She gave me no clear guidelines on how to recognise whether I needed them or not. So here I am, it’s Tuesday night. My voice comes and goes, my head feels as though it is going to explode, and my face feels as though it has been ram-packed with concrete. Do I need them now? Is it a viral or bacterial infection? The doctor said not to bother coming back, just fill the script if I needed to. So after much agonising during the day (and a certain amount of agony driving the process), my husband has gone off to get the script filled for me.

Normally I would applaud a doctor leaving decisions in my hands. I don’t let doctors push me around, and prefer to make informed decisions on my own health care. But in this case, the doctor didn’t know me, and had no way of knowing how responsible I would be with that script. I could have gone and got it filled immediately – and indeed it was pretty clear that she intended me to, until I questioned the need for antibiotics up front. Only then did she change her tune and tell me to wait.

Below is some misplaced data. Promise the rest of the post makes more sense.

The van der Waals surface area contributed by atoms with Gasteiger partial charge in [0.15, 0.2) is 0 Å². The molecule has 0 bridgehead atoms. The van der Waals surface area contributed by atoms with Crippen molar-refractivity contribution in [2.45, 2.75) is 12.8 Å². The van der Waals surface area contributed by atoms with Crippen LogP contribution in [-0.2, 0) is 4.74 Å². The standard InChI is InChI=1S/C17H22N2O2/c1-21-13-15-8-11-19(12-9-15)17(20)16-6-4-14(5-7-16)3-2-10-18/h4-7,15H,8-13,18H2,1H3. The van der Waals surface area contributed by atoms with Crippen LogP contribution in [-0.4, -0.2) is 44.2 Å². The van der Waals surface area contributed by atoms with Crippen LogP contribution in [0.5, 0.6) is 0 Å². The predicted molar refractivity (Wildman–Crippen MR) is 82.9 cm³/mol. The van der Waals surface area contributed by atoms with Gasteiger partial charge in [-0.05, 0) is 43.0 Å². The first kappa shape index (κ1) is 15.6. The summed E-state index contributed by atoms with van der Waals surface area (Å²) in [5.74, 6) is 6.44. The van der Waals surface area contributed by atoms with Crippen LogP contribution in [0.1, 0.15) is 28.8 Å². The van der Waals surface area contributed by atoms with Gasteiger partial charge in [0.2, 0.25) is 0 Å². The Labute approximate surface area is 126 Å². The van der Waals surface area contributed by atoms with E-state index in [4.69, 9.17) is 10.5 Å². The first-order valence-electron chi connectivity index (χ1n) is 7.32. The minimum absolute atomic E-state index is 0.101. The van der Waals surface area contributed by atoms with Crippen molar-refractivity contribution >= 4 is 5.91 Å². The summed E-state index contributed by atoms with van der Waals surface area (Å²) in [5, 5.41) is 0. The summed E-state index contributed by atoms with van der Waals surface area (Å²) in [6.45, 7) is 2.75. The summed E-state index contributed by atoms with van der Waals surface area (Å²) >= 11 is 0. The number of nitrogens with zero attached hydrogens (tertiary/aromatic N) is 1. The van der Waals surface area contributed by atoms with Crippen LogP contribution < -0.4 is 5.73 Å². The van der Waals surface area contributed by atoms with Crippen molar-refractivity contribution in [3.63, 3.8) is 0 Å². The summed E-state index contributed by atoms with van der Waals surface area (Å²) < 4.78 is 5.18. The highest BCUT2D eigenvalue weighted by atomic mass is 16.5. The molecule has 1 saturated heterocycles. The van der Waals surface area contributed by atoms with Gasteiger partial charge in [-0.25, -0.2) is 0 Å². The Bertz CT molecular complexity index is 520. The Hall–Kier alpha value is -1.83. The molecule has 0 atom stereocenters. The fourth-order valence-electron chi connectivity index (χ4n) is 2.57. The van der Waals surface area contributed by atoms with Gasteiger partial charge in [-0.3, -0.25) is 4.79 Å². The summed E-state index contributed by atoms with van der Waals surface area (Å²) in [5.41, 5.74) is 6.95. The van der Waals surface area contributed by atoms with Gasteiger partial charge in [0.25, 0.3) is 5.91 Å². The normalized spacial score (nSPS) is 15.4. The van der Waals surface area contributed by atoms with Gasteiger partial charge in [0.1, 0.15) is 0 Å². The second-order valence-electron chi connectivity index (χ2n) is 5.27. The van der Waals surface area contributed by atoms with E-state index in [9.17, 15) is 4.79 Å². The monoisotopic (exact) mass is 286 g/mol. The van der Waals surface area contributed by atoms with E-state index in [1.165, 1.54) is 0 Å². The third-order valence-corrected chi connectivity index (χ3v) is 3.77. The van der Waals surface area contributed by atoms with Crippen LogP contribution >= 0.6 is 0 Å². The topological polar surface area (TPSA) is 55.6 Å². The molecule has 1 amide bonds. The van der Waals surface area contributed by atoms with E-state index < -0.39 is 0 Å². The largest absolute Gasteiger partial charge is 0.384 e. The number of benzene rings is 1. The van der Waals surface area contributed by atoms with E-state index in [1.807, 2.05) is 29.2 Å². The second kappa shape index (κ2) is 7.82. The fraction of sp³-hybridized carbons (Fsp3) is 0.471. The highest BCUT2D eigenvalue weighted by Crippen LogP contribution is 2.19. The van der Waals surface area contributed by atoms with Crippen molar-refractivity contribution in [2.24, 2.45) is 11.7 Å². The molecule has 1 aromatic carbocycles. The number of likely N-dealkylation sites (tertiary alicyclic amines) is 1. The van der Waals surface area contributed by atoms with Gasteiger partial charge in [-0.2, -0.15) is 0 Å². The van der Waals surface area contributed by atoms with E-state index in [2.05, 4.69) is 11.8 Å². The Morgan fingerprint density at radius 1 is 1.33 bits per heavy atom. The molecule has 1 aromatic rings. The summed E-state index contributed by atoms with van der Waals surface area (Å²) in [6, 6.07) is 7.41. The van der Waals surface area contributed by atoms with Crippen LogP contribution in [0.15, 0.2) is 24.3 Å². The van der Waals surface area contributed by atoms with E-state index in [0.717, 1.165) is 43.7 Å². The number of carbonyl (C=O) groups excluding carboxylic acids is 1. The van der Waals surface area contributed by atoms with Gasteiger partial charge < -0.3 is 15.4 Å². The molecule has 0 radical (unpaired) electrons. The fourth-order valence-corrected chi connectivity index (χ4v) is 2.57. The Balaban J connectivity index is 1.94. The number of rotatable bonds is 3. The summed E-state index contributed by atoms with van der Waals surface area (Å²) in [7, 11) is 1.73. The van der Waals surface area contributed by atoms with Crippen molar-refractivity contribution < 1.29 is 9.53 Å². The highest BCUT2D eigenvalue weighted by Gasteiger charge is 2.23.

Articles in the media bemoaning our use of antibiotics frequently quote GPs complaining that people demand them, but I don’t see that as an excuse for offering them the moment I set foot in their surgery. It is surely an essential part of the GP’s role to educate patients on when antibiotics are appropriate and when they are not. It is crucial both to individuals and society that inappropriate use of antibiotics stops, yet doctors like mine hand them out without any real evidence that they are appropriate, and without even a warning lecture about finishing the entire course if I do start taking them. Not finishing a course of antibiotics is a major cause of antibiotic resistance – yet when was the last time your doctor warned you about it?